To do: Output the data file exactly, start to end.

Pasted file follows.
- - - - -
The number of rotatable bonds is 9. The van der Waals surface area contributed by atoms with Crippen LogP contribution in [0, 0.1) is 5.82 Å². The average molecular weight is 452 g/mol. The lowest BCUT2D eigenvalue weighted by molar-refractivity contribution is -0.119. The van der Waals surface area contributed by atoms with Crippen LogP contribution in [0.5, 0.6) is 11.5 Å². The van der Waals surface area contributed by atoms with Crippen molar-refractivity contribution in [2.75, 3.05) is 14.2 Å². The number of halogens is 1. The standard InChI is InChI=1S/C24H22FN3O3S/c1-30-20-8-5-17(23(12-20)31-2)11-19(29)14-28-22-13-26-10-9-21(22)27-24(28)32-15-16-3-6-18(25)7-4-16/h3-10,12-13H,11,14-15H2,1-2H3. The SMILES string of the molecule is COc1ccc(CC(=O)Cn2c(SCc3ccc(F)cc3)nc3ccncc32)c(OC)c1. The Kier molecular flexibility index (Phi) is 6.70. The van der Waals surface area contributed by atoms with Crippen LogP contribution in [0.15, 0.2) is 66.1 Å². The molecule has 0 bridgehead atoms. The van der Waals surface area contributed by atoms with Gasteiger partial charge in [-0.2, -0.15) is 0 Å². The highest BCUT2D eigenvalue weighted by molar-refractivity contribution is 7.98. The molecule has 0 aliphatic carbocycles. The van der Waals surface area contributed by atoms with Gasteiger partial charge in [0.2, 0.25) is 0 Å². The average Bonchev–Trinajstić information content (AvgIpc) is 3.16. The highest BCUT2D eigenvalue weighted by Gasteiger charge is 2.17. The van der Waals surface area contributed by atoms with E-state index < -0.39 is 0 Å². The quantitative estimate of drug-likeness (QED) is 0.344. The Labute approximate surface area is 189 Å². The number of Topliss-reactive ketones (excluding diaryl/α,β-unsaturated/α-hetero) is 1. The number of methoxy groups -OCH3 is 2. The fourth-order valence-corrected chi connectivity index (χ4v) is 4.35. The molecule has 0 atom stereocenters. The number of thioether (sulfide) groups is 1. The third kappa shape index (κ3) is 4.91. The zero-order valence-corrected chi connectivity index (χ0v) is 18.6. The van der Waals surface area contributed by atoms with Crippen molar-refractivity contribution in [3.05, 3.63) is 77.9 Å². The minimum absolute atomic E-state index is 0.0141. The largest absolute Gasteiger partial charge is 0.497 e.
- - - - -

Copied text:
The number of rotatable bonds is 9. The van der Waals surface area contributed by atoms with Crippen LogP contribution in [0, 0.1) is 5.82 Å². The average molecular weight is 452 g/mol. The lowest BCUT2D eigenvalue weighted by molar-refractivity contribution is -0.119. The van der Waals surface area contributed by atoms with Crippen LogP contribution in [0.5, 0.6) is 11.5 Å². The van der Waals surface area contributed by atoms with Crippen molar-refractivity contribution in [2.75, 3.05) is 14.2 Å². The number of halogens is 1. The standard InChI is InChI=1S/C24H22FN3O3S/c1-30-20-8-5-17(23(12-20)31-2)11-19(29)14-28-22-13-26-10-9-21(22)27-24(28)32-15-16-3-6-18(25)7-4-16/h3-10,12-13H,11,14-15H2,1-2H3. The SMILES string of the molecule is COc1ccc(CC(=O)Cn2c(SCc3ccc(F)cc3)nc3ccncc32)c(OC)c1. The Kier molecular flexibility index (Phi) is 6.70. The van der Waals surface area contributed by atoms with Crippen LogP contribution in [0.15, 0.2) is 66.1 Å². The molecule has 0 bridgehead atoms. The van der Waals surface area contributed by atoms with Gasteiger partial charge in [-0.2, -0.15) is 0 Å². The highest BCUT2D eigenvalue weighted by molar-refractivity contribution is 7.98. The molecule has 0 aliphatic carbocycles. The van der Waals surface area contributed by atoms with Gasteiger partial charge in [0.2, 0.25) is 0 Å². The average Bonchev–Trinajstić information content (AvgIpc) is 3.16. The highest BCUT2D eigenvalue weighted by Gasteiger charge is 2.17. The van der Waals surface area contributed by atoms with E-state index < -0.39 is 0 Å². The quantitative estimate of drug-likeness (QED) is 0.344. The Labute approximate surface area is 189 Å². The number of Topliss-reactive ketones (excluding diaryl/α,β-unsaturated/α-hetero) is 1. The number of methoxy groups -OCH3 is 2. The fourth-order valence-corrected chi connectivity index (χ4v) is 4.35. The molecule has 0 atom stereocenters. The number of thioether (sulfide) groups is 1. The third kappa shape index (κ3) is 4.91. The zero-order valence-corrected chi connectivity index (χ0v) is 18.6. The van der Waals surface area contributed by atoms with Crippen molar-refractivity contribution in [3.05, 3.63) is 77.9 Å². The minimum absolute atomic E-state index is 0.0141. The largest absolute Gasteiger partial charge is 0.497 e.